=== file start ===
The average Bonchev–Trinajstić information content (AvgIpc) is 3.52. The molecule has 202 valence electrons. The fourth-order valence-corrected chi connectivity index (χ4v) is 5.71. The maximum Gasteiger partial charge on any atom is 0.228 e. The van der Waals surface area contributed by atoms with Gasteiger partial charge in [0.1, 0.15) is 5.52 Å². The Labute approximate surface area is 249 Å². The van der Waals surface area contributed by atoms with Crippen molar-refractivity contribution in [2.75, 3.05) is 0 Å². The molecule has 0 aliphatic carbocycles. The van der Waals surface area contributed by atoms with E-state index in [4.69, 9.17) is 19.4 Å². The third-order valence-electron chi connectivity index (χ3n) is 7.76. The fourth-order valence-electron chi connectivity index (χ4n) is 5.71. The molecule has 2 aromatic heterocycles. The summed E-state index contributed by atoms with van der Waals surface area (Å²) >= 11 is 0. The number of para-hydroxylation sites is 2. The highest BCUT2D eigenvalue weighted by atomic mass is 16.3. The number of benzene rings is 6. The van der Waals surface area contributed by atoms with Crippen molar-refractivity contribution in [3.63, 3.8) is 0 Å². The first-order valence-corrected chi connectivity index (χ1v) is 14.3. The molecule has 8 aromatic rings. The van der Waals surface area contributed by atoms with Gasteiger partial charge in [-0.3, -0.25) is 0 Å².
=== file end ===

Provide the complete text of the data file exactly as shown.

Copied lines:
The average Bonchev–Trinajstić information content (AvgIpc) is 3.52. The molecule has 202 valence electrons. The fourth-order valence-corrected chi connectivity index (χ4v) is 5.71. The maximum Gasteiger partial charge on any atom is 0.228 e. The van der Waals surface area contributed by atoms with Gasteiger partial charge in [0.1, 0.15) is 5.52 Å². The Labute approximate surface area is 249 Å². The van der Waals surface area contributed by atoms with Crippen molar-refractivity contribution in [2.75, 3.05) is 0 Å². The molecule has 0 aliphatic carbocycles. The van der Waals surface area contributed by atoms with E-state index in [4.69, 9.17) is 19.4 Å². The third-order valence-electron chi connectivity index (χ3n) is 7.76. The fourth-order valence-electron chi connectivity index (χ4n) is 5.71. The molecule has 2 aromatic heterocycles. The summed E-state index contributed by atoms with van der Waals surface area (Å²) >= 11 is 0. The number of para-hydroxylation sites is 2. The highest BCUT2D eigenvalue weighted by atomic mass is 16.3. The number of benzene rings is 6. The van der Waals surface area contributed by atoms with Crippen molar-refractivity contribution in [3.63, 3.8) is 0 Å². The first-order valence-corrected chi connectivity index (χ1v) is 14.3. The molecule has 8 aromatic rings. The van der Waals surface area contributed by atoms with Gasteiger partial charge in [-0.3, -0.25) is 0 Å².